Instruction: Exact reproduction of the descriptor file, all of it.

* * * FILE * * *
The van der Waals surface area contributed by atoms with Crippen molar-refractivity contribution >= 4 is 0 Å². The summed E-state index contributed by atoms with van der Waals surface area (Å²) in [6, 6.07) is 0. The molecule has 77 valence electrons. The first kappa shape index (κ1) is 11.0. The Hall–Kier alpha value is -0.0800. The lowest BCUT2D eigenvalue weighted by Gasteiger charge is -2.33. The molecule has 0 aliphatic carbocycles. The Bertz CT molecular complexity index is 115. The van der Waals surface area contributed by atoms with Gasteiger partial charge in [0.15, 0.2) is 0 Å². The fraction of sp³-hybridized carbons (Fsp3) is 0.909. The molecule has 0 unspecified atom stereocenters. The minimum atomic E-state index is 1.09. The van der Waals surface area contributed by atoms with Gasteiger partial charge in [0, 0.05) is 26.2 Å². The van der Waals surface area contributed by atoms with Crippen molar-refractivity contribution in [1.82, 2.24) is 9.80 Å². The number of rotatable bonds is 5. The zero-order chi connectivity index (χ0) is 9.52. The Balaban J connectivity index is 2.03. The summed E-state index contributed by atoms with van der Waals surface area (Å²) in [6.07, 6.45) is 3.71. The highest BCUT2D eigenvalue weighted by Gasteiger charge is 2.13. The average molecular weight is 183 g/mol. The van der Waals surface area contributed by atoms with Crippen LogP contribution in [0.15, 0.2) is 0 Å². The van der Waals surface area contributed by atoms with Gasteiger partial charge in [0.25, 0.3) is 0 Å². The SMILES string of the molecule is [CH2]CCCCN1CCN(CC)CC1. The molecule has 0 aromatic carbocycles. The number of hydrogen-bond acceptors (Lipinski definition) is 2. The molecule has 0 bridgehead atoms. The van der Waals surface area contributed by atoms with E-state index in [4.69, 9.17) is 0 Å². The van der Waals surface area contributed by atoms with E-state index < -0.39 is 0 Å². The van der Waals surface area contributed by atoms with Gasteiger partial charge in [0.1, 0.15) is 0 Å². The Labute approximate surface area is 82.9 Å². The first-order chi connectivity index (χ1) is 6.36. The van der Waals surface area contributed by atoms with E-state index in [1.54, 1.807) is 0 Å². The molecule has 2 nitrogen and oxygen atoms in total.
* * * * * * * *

The van der Waals surface area contributed by atoms with Crippen molar-refractivity contribution >= 4 is 0 Å². The summed E-state index contributed by atoms with van der Waals surface area (Å²) in [6, 6.07) is 0. The molecule has 77 valence electrons. The first kappa shape index (κ1) is 11.0. The Hall–Kier alpha value is -0.0800. The lowest BCUT2D eigenvalue weighted by Gasteiger charge is -2.33. The molecule has 0 aliphatic carbocycles. The Bertz CT molecular complexity index is 115. The van der Waals surface area contributed by atoms with Gasteiger partial charge in [0.15, 0.2) is 0 Å². The fraction of sp³-hybridized carbons (Fsp3) is 0.909. The molecule has 0 unspecified atom stereocenters. The minimum atomic E-state index is 1.09. The van der Waals surface area contributed by atoms with Gasteiger partial charge in [0, 0.05) is 26.2 Å². The van der Waals surface area contributed by atoms with Crippen molar-refractivity contribution in [1.82, 2.24) is 9.80 Å². The number of rotatable bonds is 5. The zero-order chi connectivity index (χ0) is 9.52. The Balaban J connectivity index is 2.03. The summed E-state index contributed by atoms with van der Waals surface area (Å²) in [6.07, 6.45) is 3.71. The highest BCUT2D eigenvalue weighted by Gasteiger charge is 2.13. The average molecular weight is 183 g/mol. The van der Waals surface area contributed by atoms with Crippen LogP contribution in [0.15, 0.2) is 0 Å². The van der Waals surface area contributed by atoms with Gasteiger partial charge in [0.25, 0.3) is 0 Å². The SMILES string of the molecule is [CH2]CCCCN1CCN(CC)CC1. The molecule has 0 aromatic carbocycles. The number of hydrogen-bond acceptors (Lipinski definition) is 2. The molecule has 0 bridgehead atoms. The van der Waals surface area contributed by atoms with E-state index in [4.69, 9.17) is 0 Å². The van der Waals surface area contributed by atoms with E-state index < -0.39 is 0 Å². The van der Waals surface area contributed by atoms with Gasteiger partial charge in [0.1, 0.15) is 0 Å². The Labute approximate surface area is 82.9 Å². The first-order chi connectivity index (χ1) is 6.36. The van der Waals surface area contributed by atoms with E-state index in [1.54, 1.807) is 0 Å². The molecule has 2 nitrogen and oxygen atoms in total.